How do automated flexible packaging machines work?

Danielle Ohl

These days, it's pretty rare to find a packaging facility without a flexible packaging machine. 

From food and drink to pharmaceuticals and dietary supplements to hardware and non-food products, flexible packaging machines are in high demand. Why? Because these machines pack a serious punch when it comes to speed and throughput, accuracy, decreased waste, sustainability, and labor cost savings.

Whether you're new to packaging automation or an old hand, chances are you have a few questions as to how automated packaging systems work their magic. Our experts are here to drop some knowledge:

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Form fill seal (FFS)

Form fill and seal packaging machines are the most widely used flexible packaging equipment type. Invented in 1936 by an employee of a candy company, these machines are considered industry standard, tried and true technology. 

So how do they do what they do? In a nutshell, form fill seal machines form bags from a large roll of flat packaging material, fill the bags with product, and seal them shut.

Some machines perform these operations horizontally (horizontal form fill seal or HFFS) and some do it vertically (vertical form fill seal or VFFS). Vertical form fill seal machines have certain advantages over horizontal machines, including a lower cost and requiring much less floor space.

Form fill seal machines can run fast and are economical in cost. However, operation and changeover require technical skill so they are usually best for lines with a dedicated operator that run with little variety.

Learn how VFFS machines work >>

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Stick pack machines

A subset of vertical form fill seal packaging machines, stick pack machines perform their operations in much the same manner, only across multiple lanes to create many packages at once.

They do this with a special slitting component that cuts the large roll of packaging film into strips or 'sticks'. After being slit, each stick is formed into a long, thin bag shape, then filled with product (usually powder or liquid), and finally, each stick is sealed shut.

With modern machines able to accommodate up to 20 stick packaging lanes, you can achieve very high throughput with very little floor space, making them a very popular choice for contract packagers.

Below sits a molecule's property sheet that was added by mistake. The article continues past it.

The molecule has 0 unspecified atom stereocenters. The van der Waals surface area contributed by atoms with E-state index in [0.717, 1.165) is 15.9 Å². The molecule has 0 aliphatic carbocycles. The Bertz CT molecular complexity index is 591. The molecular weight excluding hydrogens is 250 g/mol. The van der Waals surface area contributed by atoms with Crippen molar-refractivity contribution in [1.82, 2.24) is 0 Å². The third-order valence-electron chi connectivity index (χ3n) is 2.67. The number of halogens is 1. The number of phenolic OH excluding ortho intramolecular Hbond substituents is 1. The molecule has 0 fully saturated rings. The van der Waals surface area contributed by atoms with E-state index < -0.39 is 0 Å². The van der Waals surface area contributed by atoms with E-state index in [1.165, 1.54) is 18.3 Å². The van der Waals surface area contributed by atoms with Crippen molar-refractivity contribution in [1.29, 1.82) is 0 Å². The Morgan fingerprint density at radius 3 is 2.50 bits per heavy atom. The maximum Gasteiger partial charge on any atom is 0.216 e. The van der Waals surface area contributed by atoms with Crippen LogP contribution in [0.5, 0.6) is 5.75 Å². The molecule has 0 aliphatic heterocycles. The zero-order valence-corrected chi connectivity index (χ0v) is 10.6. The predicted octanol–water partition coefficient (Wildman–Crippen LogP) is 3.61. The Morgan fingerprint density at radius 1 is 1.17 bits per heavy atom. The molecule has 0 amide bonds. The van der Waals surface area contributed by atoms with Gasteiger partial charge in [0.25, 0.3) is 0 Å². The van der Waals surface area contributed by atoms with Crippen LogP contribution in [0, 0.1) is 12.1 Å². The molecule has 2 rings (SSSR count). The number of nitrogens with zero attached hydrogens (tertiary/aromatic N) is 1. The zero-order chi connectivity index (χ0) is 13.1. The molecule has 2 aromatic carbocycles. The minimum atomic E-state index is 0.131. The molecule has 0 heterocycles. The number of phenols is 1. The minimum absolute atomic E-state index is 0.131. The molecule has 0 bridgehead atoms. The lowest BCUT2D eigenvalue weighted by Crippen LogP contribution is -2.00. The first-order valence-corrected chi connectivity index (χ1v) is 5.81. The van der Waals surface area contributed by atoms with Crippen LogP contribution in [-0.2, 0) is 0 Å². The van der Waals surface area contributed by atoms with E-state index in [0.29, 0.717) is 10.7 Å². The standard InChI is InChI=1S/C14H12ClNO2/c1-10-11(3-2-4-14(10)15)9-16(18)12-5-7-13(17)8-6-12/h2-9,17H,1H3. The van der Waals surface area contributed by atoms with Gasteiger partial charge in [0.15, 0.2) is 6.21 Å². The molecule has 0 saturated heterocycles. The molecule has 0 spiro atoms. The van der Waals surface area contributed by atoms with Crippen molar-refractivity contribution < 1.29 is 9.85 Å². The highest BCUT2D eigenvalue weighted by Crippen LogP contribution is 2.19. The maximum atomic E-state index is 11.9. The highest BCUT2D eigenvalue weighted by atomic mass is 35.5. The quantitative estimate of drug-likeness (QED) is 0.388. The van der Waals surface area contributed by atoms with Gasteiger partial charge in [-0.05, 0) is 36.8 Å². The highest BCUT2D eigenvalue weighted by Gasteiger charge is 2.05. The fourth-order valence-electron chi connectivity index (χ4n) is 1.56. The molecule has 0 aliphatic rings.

Learn how stick pack machines work >>

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Sachet packaging machines

Another subset of vertical form fill seal machines, sachet packaging equipment features multiple lanes, similar to stick pack machines.

The main difference is that sachet machines slice a large flat roll of film in half and then fold the material against itself to create the flat sachet packs. Each package is filled with product, sealed shut on all four sides, and then the sachets are cut into individual packets.

Learn how sachet packaging machines work >>

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Fill and seal

Automatic fill and seal packaging machines are an entirely different animal. Instead of forming bags from a roll of flat packaging material, this machine is loaded with bags that are already formed into their end shape (premade pouches). The bags are then fed into the machine where they are opened, filled with product, and sealed shut.

Pouch filling and sealing machines come in two main varieties: Rotary and inline. Rotary designed machines occupy much less floor space than inline models. This is because rotary pouch fill and seal machine components are laid out in a circular fashion instead of a straight horizontal line.

Fill and seal machines require very little technical skill to operate and the end product has a premium look. Pouch fill and seal machines also create virtually zero waste and are great for small batches as they can be changed over in mere minutes. However, they do usually cost more than form fill seal machines and cannot run as fast.

Learn how automatic pouch fill and seal machines work >>

 

Learn more about automated packaging machines

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